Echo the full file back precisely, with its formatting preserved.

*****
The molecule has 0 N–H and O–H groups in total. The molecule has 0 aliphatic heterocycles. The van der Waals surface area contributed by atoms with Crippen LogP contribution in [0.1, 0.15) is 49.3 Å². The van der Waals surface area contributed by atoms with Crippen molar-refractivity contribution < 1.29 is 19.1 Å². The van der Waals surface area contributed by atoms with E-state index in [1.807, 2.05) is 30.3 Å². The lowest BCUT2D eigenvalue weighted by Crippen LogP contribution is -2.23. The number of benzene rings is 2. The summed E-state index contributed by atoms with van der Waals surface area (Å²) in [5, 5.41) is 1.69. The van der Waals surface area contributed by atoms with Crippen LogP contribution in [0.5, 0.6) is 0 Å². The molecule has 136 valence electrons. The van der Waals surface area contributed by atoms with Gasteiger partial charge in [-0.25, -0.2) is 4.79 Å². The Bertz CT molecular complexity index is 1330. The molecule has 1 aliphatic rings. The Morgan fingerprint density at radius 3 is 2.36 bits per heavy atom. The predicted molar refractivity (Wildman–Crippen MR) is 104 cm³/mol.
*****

The molecule has 0 N–H and O–H groups in total. The molecule has 0 aliphatic heterocycles. The van der Waals surface area contributed by atoms with Crippen LogP contribution in [0.1, 0.15) is 49.3 Å². The van der Waals surface area contributed by atoms with Crippen molar-refractivity contribution < 1.29 is 19.1 Å². The van der Waals surface area contributed by atoms with E-state index in [1.807, 2.05) is 30.3 Å². The lowest BCUT2D eigenvalue weighted by Crippen LogP contribution is -2.23. The number of benzene rings is 2. The summed E-state index contributed by atoms with van der Waals surface area (Å²) in [5, 5.41) is 1.69. The van der Waals surface area contributed by atoms with Crippen LogP contribution in [0.5, 0.6) is 0 Å². The molecule has 136 valence electrons. The van der Waals surface area contributed by atoms with Gasteiger partial charge in [-0.25, -0.2) is 4.79 Å². The Bertz CT molecular complexity index is 1330. The molecule has 1 aliphatic rings. The Morgan fingerprint density at radius 3 is 2.36 bits per heavy atom. The predicted molar refractivity (Wildman–Crippen MR) is 104 cm³/mol.